The fight over Bad Bob's BBQ went from the dining room to the courtroom today and for now, the former owner of the restaurant will retain control of the restaurant.
Earlier this month, a judge granted a temporary restraining order to Mayuri Patel, which among other things, gave her control of the day-to-day operations of Bad Bob's BBQ. A judge indefinitely extended the temporary restraining order against her in-laws Thursday in court after they agreed to continue to let her control the business. That order will remain in effect until the judge rules otherwise.
"They did not treat employees, they being my father-in-law and mother-in-law, Arun and Pratima Patel, did not treat employees or pay them well or do things the way they should've and now we can," Mayuri said after the hearing.
The attorneys representing her in-laws chose not to comment about Thursday's temporary decision, but Terry Hall did. Hall is the one who originally tipped us off about the problems at Bad Bob's BBQ. The restaurant's marketing manager had remained anonymous until today, afraid she'd lose her job. For the first time, Hall publicly shared her relief.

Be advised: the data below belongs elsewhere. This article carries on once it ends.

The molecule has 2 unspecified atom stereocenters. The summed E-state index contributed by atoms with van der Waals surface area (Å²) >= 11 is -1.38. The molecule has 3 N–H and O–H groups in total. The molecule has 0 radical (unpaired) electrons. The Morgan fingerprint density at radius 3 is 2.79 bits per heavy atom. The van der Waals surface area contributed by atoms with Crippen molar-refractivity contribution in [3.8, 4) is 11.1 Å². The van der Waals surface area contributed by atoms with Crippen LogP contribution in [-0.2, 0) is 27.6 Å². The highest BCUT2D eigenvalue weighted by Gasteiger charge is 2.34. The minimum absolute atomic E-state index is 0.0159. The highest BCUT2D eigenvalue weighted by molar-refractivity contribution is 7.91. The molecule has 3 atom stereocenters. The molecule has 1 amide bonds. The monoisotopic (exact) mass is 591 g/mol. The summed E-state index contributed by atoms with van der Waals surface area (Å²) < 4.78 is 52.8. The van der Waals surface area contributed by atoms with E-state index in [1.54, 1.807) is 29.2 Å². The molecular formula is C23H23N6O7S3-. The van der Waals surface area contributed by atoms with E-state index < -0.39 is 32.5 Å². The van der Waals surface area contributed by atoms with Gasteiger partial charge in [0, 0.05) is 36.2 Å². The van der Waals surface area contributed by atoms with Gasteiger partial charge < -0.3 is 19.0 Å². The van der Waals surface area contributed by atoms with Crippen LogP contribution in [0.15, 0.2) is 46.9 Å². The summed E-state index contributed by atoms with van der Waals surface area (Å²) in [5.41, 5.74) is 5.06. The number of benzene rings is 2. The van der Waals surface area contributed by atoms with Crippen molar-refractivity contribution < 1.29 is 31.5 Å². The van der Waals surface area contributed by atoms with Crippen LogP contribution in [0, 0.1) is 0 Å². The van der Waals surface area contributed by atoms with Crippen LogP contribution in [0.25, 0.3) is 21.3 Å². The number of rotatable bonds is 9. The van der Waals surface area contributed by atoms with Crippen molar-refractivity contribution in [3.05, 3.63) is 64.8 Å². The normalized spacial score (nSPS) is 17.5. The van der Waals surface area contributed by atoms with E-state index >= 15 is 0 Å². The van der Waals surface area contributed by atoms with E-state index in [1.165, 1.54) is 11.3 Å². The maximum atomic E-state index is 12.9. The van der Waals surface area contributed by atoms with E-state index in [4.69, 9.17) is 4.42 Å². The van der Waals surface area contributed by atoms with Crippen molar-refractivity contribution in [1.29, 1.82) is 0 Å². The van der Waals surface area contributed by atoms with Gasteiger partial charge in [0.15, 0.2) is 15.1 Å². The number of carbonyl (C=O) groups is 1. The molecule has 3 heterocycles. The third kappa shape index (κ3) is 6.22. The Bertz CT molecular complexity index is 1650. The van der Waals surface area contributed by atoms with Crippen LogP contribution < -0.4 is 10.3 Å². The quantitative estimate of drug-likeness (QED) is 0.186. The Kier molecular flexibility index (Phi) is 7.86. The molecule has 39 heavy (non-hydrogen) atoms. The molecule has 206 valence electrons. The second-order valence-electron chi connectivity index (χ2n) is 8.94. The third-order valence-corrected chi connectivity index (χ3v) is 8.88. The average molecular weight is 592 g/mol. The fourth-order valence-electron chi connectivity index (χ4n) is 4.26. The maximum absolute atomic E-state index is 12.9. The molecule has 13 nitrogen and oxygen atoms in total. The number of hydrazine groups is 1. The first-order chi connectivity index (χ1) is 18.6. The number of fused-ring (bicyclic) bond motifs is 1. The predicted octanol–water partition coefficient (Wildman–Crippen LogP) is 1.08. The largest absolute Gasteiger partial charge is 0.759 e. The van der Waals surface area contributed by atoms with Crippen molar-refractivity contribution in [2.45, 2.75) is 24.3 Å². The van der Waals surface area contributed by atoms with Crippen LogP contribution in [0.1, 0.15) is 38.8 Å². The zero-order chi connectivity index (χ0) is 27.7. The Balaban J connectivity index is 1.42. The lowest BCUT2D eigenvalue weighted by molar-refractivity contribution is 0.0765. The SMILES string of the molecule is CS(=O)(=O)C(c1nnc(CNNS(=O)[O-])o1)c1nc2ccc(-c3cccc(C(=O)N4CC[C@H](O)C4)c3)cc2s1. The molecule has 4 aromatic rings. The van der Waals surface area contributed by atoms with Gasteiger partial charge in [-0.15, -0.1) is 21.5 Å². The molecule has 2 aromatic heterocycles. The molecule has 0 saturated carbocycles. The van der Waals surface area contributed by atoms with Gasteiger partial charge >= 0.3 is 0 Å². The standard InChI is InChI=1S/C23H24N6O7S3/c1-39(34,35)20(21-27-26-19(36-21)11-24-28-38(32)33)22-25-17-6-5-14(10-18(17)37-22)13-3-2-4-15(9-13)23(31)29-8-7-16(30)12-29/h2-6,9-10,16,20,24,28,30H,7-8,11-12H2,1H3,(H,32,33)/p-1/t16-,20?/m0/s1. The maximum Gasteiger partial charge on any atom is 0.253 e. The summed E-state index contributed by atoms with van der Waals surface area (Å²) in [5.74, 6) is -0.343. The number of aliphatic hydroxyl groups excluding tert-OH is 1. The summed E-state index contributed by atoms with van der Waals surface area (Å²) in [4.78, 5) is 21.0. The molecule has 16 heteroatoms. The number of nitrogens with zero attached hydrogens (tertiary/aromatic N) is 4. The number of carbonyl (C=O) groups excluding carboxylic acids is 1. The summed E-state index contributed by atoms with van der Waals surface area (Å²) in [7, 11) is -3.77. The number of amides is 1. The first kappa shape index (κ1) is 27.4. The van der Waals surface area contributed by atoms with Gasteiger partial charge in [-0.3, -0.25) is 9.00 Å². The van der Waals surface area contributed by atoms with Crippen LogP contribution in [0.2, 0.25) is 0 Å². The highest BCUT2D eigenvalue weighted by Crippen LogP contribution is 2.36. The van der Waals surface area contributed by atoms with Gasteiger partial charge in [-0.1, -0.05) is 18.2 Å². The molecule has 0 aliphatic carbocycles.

"I feel really good, I do," Hall said. "I feel that the time I stuck it out is now justified to some extent. I'm not going to be under all this stress and now employees that I fought so hard for will now get the pay that they earned."
The U.S. Department of Labor previously said Bad Bob's BBQ, formerly Kemosabee's, failed to pay 22 employees thousands in minimum wage back pay. Since we first started reporting this story, Mayuri Patel has paid two of the employees back a combined $6,000 and has promised to pay back the rest too. Although she's spent the last several years in New Jersey, she is now back in the Tri-Cities and ready to take back the restaurant.
"I will be treating the employees fairly and paying them what they are owed."